past work and her ability to do other jobs in the national
and local economies. R. 71-75.
November 10, 2014, ALJ Mates issued a written decision
denying Musser's DIB application. R. 12-26. He determined
that she had not engaged in substantial gainful activity
since March 1, 2011. R. 14. He then found that Musser had
severe impairments of fibromyalgia, trochanteric bursitis,
and obesity. Id. All other conditions, including her
dry eyes, bilateral ulnar neuropathies, mouth lesions, stage
I endometriosis, and depression, were deemed non-severe. R.
14-17. None of these impairments, alone or in combination,
met or medically equaled the severity of one of the listed
impairments. R. 17. As to Musser's residual functional
capacity (“RFC”),  ALJ Mates determined that she
could perform a range of sedentary work in that she could
lift and carry twenty pounds occasionally and ten pounds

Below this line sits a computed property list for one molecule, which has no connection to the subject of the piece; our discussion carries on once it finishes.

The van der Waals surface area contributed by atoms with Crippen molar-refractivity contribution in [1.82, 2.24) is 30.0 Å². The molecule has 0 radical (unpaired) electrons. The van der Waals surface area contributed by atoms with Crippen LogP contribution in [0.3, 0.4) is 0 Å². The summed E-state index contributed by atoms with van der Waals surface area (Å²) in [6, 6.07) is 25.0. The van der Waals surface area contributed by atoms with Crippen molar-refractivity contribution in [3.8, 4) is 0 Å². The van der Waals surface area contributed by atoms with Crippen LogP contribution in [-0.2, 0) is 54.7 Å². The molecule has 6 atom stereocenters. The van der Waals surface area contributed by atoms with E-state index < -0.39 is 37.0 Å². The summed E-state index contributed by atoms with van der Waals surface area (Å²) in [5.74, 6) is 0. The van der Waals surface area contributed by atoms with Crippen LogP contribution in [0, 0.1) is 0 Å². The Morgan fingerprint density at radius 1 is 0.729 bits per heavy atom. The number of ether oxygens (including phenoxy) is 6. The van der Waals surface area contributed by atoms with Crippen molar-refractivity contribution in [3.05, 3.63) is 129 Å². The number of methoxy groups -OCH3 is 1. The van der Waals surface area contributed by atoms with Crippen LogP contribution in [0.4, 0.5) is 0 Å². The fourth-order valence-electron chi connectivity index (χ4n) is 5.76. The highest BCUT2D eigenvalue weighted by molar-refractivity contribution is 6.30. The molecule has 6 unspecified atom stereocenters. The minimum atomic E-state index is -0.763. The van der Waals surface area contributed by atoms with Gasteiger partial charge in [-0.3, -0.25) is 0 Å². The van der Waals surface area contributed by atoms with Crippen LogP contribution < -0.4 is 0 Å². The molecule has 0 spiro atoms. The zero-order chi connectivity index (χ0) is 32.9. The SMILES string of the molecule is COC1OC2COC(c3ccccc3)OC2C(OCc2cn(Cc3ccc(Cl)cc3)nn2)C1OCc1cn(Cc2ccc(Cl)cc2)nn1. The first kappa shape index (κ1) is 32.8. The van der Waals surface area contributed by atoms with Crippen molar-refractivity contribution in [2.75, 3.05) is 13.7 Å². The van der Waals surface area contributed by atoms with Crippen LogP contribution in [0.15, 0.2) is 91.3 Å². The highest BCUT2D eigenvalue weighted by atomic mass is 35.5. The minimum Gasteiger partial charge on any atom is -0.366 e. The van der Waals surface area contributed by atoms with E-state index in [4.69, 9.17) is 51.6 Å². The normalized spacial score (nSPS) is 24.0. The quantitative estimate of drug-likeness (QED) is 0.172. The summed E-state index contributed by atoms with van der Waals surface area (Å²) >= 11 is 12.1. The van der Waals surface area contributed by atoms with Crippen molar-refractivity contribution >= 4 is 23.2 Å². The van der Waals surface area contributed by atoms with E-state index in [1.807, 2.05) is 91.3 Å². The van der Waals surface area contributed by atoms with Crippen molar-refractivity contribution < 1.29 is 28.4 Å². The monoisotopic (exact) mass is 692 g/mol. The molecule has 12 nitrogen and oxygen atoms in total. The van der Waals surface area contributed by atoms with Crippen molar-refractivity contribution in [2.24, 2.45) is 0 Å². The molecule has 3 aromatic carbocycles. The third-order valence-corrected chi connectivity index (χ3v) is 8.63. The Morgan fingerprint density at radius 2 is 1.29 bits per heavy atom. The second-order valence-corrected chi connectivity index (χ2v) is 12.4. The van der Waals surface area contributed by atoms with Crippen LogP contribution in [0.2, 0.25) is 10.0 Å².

frequently; stand and walk for four hours and sit for six
hours in an eight-hour workday; occasionally balance and
stoop; never climb ladders, ropes, or scaffolds; and
occasionally reach overhead and push and pull with the upper
extremities bilaterally. Id. She also should avoid
exposure to workplace hazards, such as unprotected heights
and dangerous moving machinery. Id. Musser could not
perform her past relevant work as a college professor. R. 24.
She could, however, perform other jobs, including general
office clerk, receptionist, inspector/grader, and assembler,
that existed in significant numbers in the national and local
economies. R. 24-25. Therefore, ALJ Mates concluded that
Musser was not disabled. R. 26. The Appeals Council denied
Musser's request for review, R. 1- 4, and this appeal
frames the issues of her appeal as “[w]hether the ALJ
committed error by failing to follow Social Security Ruling
12-2p and by misstating the medical evidence of
record.” Pl.'s Br. 2, ECF No. 12. The crux of this
challenge concerns ALJ Mates's RFC determination,
particularly as to his assessment of Musser's
fibromyalgia and evaluation of her subjective statements